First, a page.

Best Chess Books and Apps for Kids

Best Chess Books and Apps for Kids

Searching for chess content for kids online or in an app store will return a huge number of books, websites and apps. As a busy parent the challenge as ever is trying to find the best content amongst the sea of possibilities. Not unlike trying to find the best move in a game of chess !

I went through a similar dilemma a few years ago when deciding to teach my own boys chess who were around 3 and 4 years old at the time. Although having played chess seriously for many years myself I didn't know where to start in terms of trying to teach my own children. After much research and discussion with others I came across a number of good resources that I have found invaluable in teaching not only my own children but also used in teaching children in a school chess club and recommended to other parents. I should add that these resources don't assume or require any previous chess knowledge or experience from the parents and mostly focus on engaging children with easy to learn mini-games to start out.

Starting out

For young children just learning how the pieces move and what a chess board is I can think of no better book than Chess is Child's Play: Teaching Techniques that Work by Laura Sherman and Bill Kilpatrick. It is very well laid out with a chapter on special exercises for children aged 2 - 4 and then chapters introducing each piece and building up through other concepts right through to playing your first full game of chess. It makes extensive use of mini-games throughout as it introduces pieces and other concepts. Each chapter ends with troubleshooting tips with advice for parents based on typical mistakes or misunderstandings that children may have and how to to help them.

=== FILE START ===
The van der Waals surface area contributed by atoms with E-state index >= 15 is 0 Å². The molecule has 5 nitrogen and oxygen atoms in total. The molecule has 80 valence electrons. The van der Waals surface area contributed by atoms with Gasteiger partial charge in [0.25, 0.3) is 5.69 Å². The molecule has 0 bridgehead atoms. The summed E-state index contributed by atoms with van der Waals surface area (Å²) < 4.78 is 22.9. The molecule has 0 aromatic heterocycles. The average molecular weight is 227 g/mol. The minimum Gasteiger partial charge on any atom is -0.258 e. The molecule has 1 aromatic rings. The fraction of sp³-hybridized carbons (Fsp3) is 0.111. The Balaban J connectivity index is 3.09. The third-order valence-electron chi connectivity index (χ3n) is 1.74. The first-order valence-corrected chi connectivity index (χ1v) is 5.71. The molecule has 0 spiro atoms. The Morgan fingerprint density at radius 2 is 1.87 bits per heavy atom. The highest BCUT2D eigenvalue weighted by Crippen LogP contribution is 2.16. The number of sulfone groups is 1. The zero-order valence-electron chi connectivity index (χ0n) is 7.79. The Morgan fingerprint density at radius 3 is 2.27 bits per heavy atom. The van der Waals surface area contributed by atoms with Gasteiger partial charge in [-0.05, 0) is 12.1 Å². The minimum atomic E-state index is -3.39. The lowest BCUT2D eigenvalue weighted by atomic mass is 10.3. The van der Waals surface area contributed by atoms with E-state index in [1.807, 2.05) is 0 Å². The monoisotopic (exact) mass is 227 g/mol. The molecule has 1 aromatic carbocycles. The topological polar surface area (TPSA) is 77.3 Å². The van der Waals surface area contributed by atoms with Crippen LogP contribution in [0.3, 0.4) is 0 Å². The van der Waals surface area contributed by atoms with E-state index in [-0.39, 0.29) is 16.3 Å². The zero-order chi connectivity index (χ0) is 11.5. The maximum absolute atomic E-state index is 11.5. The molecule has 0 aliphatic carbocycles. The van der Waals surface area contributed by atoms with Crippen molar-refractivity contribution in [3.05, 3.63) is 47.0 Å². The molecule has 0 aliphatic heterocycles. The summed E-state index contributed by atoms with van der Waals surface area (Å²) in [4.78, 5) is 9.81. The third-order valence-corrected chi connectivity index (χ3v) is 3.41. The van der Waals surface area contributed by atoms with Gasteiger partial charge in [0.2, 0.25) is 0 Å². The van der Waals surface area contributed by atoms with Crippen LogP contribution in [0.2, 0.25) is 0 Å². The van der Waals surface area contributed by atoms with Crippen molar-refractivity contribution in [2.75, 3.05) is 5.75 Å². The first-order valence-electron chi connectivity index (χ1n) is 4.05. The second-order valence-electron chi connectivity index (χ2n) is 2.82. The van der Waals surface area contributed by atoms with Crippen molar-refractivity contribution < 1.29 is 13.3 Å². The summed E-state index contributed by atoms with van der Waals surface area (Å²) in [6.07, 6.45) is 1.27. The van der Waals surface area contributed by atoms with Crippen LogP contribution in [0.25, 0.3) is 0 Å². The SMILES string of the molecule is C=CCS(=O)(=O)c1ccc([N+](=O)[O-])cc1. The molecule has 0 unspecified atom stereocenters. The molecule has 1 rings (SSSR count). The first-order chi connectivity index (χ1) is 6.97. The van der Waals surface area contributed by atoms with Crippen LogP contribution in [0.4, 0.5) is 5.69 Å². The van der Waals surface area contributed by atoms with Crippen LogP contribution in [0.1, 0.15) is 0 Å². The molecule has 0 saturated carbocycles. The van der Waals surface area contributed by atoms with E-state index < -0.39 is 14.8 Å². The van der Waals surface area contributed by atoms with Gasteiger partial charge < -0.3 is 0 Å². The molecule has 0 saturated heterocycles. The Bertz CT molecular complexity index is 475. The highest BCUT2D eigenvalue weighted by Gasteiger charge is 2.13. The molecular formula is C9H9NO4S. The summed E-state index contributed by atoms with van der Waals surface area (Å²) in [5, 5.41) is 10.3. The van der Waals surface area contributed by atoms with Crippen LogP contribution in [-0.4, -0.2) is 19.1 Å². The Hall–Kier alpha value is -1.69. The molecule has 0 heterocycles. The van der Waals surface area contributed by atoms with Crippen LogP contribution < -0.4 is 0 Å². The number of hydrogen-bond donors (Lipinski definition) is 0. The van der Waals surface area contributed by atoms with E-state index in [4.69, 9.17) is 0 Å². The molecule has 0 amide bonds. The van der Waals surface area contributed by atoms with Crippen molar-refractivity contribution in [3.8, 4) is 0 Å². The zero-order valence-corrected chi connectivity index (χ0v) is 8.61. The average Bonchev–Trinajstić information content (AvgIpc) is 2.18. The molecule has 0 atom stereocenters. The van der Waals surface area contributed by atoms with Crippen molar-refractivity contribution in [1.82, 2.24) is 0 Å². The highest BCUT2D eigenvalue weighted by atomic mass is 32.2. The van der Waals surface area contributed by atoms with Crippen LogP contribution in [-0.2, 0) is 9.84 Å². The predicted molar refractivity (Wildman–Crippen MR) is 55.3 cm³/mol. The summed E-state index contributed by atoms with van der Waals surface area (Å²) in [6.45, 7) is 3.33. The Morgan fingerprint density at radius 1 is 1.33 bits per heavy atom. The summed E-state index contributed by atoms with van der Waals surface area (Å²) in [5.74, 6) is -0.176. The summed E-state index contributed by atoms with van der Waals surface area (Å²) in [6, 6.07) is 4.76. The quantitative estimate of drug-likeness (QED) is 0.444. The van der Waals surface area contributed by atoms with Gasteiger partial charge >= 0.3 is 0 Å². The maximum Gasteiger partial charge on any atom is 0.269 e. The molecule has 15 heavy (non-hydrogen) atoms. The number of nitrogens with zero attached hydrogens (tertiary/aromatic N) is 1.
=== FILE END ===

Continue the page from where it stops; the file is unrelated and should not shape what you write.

If you prefer something smaller to digest and get going with I can highly recommend the Chess at Home series created by Chess in Schools and Communities which provides a week by week program with a downloadable worksheet and YouTube video lesson for each week. Again the focus as with the book is getting started by playing through fun interactive mini-games. This course builds up progressively and is all available for free from the link above.

Once your children have started to try some of the mini-games either from the book above or the Chess at Home series then Acorn Chess can be an excellent resource to allow them to practise these mini-games by themselves and play against a weak engine. Acorn Chess runs on a laptop or desktop computer.

If you want an app that children can use on a mobile device such as a phone or tablet then Dinosaur Chess is excellent in providing a fun self learning interactive experience that children will enjoy. It is available for IOS and Android.

Beyond the basics

Once children have learnt how the pieces move and how to start a full game of chess there are a number of good resources to help them progress.

There is a series of 4 books by Tim Onions and David Regis covering openings, middlegames, endgames and tactics that are great at helping children take the next step in their chess understanding. They are small enough that they are easy to digest and children can go through them easily by themselves or with little help from parents. They can be bought individually or as a set of 4.

Richard James has been involved in coaching junior chess in the UK for over 30 years and has written many excellent books on the subject that are all freely available to download from his Chess for Heroes website.

Acorn Chess is also very useful for this level with core checkmates and endgames that can be practised. It also allows full games of chess to be played against 6 levels of engine. The lower levels are tuned to play at a similar level to junior players.

Chesskid is a great platform for children to play against other children in a safe environment whilst also providing much instructive video content.

There are of course many other options out there but this provides a solid curated list to start with including several free to use / download options. Future posts will cover more intermediate and advanced resources as children start to compete in chess tournaments and play more competitively.